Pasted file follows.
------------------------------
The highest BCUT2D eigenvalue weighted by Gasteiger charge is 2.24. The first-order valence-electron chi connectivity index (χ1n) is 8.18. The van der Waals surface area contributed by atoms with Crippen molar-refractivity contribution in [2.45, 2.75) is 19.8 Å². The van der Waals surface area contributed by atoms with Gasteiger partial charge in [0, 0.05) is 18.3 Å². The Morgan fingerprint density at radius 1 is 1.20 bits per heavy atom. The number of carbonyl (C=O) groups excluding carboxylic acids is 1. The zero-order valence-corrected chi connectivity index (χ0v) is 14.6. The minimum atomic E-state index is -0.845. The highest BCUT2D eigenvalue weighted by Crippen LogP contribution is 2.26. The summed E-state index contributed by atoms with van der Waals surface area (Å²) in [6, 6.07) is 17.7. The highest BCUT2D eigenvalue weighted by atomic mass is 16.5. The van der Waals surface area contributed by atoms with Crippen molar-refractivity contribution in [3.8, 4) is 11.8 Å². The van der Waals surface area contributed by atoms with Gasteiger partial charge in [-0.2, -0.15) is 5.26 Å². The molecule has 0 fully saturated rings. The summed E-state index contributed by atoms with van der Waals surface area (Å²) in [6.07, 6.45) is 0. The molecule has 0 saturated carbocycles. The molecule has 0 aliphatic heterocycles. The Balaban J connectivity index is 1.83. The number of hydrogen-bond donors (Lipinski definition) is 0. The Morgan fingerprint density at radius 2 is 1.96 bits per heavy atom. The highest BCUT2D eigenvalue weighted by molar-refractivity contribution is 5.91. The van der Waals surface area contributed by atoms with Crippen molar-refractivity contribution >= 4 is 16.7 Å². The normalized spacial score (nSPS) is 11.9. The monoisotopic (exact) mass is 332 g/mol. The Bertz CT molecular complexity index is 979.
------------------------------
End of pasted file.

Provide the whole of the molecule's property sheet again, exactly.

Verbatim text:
The highest BCUT2D eigenvalue weighted by Gasteiger charge is 2.24. The first-order valence-electron chi connectivity index (χ1n) is 8.18. The van der Waals surface area contributed by atoms with Crippen molar-refractivity contribution in [2.45, 2.75) is 19.8 Å². The van der Waals surface area contributed by atoms with Gasteiger partial charge in [0, 0.05) is 18.3 Å². The Morgan fingerprint density at radius 1 is 1.20 bits per heavy atom. The number of carbonyl (C=O) groups excluding carboxylic acids is 1. The zero-order valence-corrected chi connectivity index (χ0v) is 14.6. The minimum atomic E-state index is -0.845. The highest BCUT2D eigenvalue weighted by Crippen LogP contribution is 2.26. The summed E-state index contributed by atoms with van der Waals surface area (Å²) in [6, 6.07) is 17.7. The highest BCUT2D eigenvalue weighted by atomic mass is 16.5. The van der Waals surface area contributed by atoms with Crippen molar-refractivity contribution in [3.8, 4) is 11.8 Å². The van der Waals surface area contributed by atoms with Gasteiger partial charge in [-0.2, -0.15) is 5.26 Å². The molecule has 0 fully saturated rings. The summed E-state index contributed by atoms with van der Waals surface area (Å²) in [6.07, 6.45) is 0. The molecule has 0 saturated carbocycles. The molecule has 0 aliphatic heterocycles. The Balaban J connectivity index is 1.83. The number of hydrogen-bond donors (Lipinski definition) is 0. The Morgan fingerprint density at radius 2 is 1.96 bits per heavy atom. The highest BCUT2D eigenvalue weighted by molar-refractivity contribution is 5.91. The van der Waals surface area contributed by atoms with Crippen molar-refractivity contribution >= 4 is 16.7 Å². The normalized spacial score (nSPS) is 11.9. The monoisotopic (exact) mass is 332 g/mol. The Bertz CT molecular complexity index is 979.